Will Legalized Prostitution End The Sex Trafficking Scourge?

09/13/2016 09:37 pm ET Updated Sep 16, 2016
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For decades, proprietors in the commercial sex industry have advocated for the legalization of prostitution. One of the most well known is Denis Hof, owner of seven legal brothels in Nevada. His book, “The Art of the Pimp,” glorifies the pimp/prostitute relationship, which he believes can be legalized and regulated to “take all of the criminal elements out.” However, published peer reviewed research provides evidence directly refuting his claims.

Hof’s argument hinges on the idea of a substitution effect: If commercial sex were legalized, both prostitutes and consumers would choose to work for – and patronize – legitimate proprietors. However, available evidence suggests an opposite, scale effect, where expanding the prostitution market increases the illicit market as well. A recent study examining the impact of legalized prostitution on human trafficking inflows in 150 countries concluded that countries where prostitution is legal experience higher incidence of human trafficking.

Anecdotally, this finding is supported in the United States as well. Despite having legalized prostitution in multiple counties for over a century, Nevada is one of ten states with the highest number of reported human trafficking cases. This may be because legalized prostitution gives sex traffickers an additional protective veneer.

Unfortunately, victims of sex trafficking often masquerade as consenting prostitutes. Domestic sex traffickers, who colloquially refer to themselves as ‘pimps,’ will conceal exploitive intentions through entrapment and enmeshment schemes, portraying themselves as boyfriends/lovers or faux family. Many victims are originally recruited as teenagers, who lack the psychosocial maturity to detect the exploitative motives and withstand the manipulation of traffickers. As a result, it is often difficult to distinguish consenting prostitutes from sex slaves.

Human trafficking does not happen like a Hollywood movie; domestic sex traffickers see their crime as a game and do not necessarily need to use physical force. They typically coerce and deceive their victims into believing that the exploitation is a consensual way of life. “True pimping is done in such an urbane way that it actually possesses a touch of class… (A ho/whore) has to want the same thing as the pimp in order for their unionship of pimping and hoing to be a success,” explained Carlos Curtis, who was convicted of trafficking a 12-year-old girl from New York to Washington D.C.

While I (and many others) are theoretically open to legalization of consensual and protected sex work, it is difficult to determine who is truly consenting. In my work as a human trafficking expert witness, I have come across multiple victims who initially perceived themselves as consenting participants or co-conspirators, even though it was later revealed they were being coerced and deceived into exploitation. Many of them have a “trauma bond” or Stockholm Syndrome-type positive attachment with their offenders. This often creates a barrier to effective law enforcement intervention, because victims fail to report their victimization and resist cooperation with law enforcement, leading to misidentification and a credibility gap in court.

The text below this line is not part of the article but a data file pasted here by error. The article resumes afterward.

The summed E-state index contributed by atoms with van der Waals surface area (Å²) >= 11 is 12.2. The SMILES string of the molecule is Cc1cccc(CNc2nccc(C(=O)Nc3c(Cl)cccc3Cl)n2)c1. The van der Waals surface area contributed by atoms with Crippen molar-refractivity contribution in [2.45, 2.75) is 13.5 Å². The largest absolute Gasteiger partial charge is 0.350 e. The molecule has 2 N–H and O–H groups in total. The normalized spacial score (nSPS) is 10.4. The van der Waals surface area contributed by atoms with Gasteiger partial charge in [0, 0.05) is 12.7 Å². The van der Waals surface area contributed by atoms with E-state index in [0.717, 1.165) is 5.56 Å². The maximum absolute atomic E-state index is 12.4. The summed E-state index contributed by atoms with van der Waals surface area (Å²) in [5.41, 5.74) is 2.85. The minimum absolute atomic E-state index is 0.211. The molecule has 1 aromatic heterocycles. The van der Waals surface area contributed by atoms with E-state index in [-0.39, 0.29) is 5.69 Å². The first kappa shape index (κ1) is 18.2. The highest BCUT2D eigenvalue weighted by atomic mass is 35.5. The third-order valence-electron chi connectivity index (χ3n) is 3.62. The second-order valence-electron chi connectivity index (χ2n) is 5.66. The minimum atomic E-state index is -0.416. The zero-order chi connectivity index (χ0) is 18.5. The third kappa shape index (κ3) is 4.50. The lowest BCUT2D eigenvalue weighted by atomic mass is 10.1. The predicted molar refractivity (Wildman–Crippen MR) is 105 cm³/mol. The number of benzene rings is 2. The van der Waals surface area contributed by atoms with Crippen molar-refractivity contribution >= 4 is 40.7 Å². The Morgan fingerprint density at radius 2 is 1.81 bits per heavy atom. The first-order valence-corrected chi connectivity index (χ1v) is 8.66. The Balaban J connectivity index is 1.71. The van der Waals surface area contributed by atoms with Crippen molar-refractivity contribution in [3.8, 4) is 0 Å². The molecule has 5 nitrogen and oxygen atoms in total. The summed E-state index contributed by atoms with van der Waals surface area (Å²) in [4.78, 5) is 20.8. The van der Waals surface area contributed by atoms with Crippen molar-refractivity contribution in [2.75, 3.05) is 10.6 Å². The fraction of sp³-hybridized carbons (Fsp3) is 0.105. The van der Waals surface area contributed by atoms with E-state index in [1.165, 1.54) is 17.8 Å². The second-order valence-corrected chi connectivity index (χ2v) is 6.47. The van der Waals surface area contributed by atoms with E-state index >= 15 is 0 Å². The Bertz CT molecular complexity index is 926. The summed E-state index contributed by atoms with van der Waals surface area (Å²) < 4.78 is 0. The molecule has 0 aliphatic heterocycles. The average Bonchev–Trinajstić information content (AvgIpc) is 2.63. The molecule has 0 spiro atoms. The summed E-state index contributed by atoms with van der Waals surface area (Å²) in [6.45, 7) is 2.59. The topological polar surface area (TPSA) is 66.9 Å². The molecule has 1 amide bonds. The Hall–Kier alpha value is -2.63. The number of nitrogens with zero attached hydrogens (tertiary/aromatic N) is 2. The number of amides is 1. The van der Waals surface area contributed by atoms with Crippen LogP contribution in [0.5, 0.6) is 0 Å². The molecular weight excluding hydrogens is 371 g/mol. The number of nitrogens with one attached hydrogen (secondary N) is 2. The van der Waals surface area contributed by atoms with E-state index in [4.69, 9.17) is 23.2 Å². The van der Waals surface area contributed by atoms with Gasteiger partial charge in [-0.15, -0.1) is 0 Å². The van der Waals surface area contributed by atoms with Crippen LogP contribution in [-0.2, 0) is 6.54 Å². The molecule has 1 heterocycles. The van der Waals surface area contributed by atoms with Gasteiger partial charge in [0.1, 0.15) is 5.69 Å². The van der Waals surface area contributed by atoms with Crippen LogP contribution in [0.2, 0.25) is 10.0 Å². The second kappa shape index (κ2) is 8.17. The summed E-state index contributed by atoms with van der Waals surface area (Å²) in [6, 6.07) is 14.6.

Empirically and anecdotally, legalizing prostitution may cause additional barriers to successfully identifying sex trafficking victims and prosecuting their offenders. However, despite all of this evidence, “sex-positive sex workers” and brothel proprietors continue making the erroneous claim that legalizing prostitution is a solution. For example, a recent Las Vegas Review Journal article quoted two “experts” who claimed that prostitution in Nevada has its advantages: Barb Brents, a University of Nevada, Las Vegas sociology professor and Christina Parreira, a University of Nevada, Las Vegas Ph.D. student and prostitute. Their arguments completely ignore the existing research on the effects of prostitution legalization on the sex trafficking market and hinge on a fallacy of composition. While they may know consenting prostitutes, who are sex-positive and find their line of work enjoyable and empowering, this is not the case for all women working in the commercial sex industry. Advocating for the legalization of prostitution, while completely disregarding the potential collateral consequences for victims of sex trafficking, is irresponsible and, quite frankly, selfish.

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